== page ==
Thursday, December 30, 2010

bench3

Spotting Weak Passwords Using Offline Attacks | Security Audit

When a user logs on to a server, he or she first has to submit their password. This password is passed through a hashing function, a mathematical process that converts it into a completely different string of characters, known as the password hash.

The server consults a list that contains passwords hashes of all its users, and checks that the one it has received fromthe usermatches the one in its password list. The beauty of this system is that since hash functions are one-way (meaning that it is not possible to convert a password hash back to the original password) a hacker that gets access to the list of password hashes by breaking in to a server has no direct way to get at the passwords themselves: all they have is a list of password hashes, which have no instant value in themselves.

The only way to use the password hashes to get at the original passwords is by feeding different guesses into the hashing function and waiting until a password hash comes out that matches one of the hashes in the password list. Since the hacker has the password hash list in their possession, there is no need to submit guesses to the server (using a tool like Hydra) to see if they are correct.

Instead, they can run the whole process of passing guesses through a hashing function and comparing the results with the password hashes on the stolen password list on their own computer – a so-called "offline attack."

An offline attack is many times faster than an online attack, limited by the power of the computer carrying out the attack, not the server under attack. The server can't detect an offline attack itself, as it is being carried out on a completely unconnected system.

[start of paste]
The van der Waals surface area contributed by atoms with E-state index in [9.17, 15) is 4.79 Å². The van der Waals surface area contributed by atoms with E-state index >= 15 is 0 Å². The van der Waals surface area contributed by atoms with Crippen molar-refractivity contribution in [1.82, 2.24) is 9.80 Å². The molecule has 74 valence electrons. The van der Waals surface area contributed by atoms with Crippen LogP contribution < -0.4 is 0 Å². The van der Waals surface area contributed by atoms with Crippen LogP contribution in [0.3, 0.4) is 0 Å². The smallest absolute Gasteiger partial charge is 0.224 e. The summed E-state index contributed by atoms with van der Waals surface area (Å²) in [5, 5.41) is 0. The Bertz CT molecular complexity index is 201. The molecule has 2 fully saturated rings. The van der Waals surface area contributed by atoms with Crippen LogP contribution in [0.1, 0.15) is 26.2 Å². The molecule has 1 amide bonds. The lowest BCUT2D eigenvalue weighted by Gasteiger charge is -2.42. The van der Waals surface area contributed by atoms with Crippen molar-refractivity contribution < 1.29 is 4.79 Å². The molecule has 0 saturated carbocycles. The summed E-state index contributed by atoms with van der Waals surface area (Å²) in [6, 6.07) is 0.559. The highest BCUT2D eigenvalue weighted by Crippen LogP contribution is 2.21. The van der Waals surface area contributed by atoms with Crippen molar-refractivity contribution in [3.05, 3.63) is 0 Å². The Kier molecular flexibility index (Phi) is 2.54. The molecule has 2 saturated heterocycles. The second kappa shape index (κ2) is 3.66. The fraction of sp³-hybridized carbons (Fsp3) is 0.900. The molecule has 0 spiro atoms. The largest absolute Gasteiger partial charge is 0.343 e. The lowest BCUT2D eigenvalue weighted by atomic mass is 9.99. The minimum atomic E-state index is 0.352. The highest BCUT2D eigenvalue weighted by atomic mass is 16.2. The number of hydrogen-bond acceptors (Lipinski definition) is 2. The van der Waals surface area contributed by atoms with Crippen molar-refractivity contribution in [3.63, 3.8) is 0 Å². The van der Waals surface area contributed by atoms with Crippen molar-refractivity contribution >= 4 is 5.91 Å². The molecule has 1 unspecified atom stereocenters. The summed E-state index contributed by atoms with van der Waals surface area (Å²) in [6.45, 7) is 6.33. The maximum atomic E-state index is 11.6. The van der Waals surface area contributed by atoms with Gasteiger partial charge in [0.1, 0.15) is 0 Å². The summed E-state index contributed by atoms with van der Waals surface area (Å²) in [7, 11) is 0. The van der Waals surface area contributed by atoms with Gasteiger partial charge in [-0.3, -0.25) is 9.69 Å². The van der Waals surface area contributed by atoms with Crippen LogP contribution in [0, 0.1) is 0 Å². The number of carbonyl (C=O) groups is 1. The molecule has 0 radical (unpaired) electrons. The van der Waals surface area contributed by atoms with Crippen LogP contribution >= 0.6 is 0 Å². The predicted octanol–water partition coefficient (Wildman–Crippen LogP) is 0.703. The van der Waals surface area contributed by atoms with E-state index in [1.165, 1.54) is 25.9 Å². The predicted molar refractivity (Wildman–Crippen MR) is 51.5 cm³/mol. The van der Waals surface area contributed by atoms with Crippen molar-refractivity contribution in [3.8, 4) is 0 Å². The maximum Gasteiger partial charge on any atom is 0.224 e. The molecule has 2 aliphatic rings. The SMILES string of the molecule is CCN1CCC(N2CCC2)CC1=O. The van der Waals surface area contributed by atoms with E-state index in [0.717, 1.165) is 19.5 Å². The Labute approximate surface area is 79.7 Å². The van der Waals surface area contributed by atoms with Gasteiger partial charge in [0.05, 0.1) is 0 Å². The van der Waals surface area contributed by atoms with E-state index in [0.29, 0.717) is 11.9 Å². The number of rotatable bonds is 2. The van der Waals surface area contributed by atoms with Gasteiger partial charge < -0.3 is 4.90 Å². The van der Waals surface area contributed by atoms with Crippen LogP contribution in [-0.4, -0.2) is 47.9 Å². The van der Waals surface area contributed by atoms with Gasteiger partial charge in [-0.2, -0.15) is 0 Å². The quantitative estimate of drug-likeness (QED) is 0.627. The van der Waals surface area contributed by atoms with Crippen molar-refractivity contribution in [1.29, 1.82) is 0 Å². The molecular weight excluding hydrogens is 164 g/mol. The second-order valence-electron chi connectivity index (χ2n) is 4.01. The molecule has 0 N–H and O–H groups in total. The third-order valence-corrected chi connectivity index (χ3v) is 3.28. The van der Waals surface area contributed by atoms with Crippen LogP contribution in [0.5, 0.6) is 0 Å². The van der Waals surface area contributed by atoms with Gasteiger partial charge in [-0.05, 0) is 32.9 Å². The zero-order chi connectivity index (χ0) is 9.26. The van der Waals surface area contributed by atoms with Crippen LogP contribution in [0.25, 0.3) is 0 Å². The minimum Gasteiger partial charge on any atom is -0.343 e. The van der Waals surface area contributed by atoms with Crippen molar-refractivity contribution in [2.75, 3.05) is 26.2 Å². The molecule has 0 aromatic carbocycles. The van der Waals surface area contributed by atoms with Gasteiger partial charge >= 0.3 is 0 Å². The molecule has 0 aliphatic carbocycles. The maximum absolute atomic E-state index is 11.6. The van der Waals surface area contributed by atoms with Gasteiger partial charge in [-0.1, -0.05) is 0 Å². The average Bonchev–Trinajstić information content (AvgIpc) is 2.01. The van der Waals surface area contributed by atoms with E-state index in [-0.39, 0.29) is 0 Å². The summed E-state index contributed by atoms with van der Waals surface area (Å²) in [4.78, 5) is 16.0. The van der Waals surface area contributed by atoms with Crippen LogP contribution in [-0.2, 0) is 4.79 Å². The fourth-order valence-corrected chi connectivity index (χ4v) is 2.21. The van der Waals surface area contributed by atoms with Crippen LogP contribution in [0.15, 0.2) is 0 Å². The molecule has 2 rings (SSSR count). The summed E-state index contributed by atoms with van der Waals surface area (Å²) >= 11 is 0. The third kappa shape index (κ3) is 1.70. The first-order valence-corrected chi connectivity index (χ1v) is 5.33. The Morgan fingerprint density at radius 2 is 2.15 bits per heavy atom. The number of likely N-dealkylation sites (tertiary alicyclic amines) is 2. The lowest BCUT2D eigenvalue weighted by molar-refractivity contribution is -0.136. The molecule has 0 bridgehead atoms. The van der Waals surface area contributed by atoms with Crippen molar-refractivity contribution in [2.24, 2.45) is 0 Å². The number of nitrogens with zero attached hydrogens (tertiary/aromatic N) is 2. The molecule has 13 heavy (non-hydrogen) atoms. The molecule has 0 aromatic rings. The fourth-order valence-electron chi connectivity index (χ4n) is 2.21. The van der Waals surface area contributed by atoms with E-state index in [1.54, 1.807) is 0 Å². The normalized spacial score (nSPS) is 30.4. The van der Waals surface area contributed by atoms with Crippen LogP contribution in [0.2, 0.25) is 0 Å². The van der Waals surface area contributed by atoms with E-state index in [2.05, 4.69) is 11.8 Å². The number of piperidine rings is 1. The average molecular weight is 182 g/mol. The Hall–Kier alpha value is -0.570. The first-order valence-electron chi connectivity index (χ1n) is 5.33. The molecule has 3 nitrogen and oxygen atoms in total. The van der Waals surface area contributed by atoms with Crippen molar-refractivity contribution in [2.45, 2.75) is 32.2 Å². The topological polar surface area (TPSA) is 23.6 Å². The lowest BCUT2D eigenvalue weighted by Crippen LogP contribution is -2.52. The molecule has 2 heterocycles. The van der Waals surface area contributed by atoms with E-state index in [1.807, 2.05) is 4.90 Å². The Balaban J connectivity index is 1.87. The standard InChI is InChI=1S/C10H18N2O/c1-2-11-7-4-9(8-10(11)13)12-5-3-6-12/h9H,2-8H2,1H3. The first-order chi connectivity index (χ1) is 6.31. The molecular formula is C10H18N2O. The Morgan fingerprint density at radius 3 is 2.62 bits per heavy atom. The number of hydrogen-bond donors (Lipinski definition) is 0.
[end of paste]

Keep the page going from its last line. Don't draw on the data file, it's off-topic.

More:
As well as using a list of guesses to try, it is also possible to attempt to "brute-force" the password hashes. This involves trying every combination of one, two, three, four (and so on) character passwords. Given enough time brute-force attacks are bound to be successful. A brute-force attack will find short passwords very quickly indeed, but a password made up of eight random characters could take hundreds of years to brute-force, and a nine character password could take thousands of years.

To test whether any of your users are using easily guessable or short passwords, you need an offline password-cracking tool like John the Ripper – known simply as John - which is included in BackTrack 3. Unlike many of the open source tools in BackTrack3, John has no built-in GUI, but fortunately it is very simple to use
An offline attack is many times faster than an online attack, limited by the power of the computer carrying out the attack, not the server under attack.

bench3

About bench3 -

Haja Peer Mohamed H, Software Engineer by profession, Author, Founder and CEO of "bench3" you can connect with me on Twitter , Facebook and also onGoogle+

Subscribe to this Blog via Email :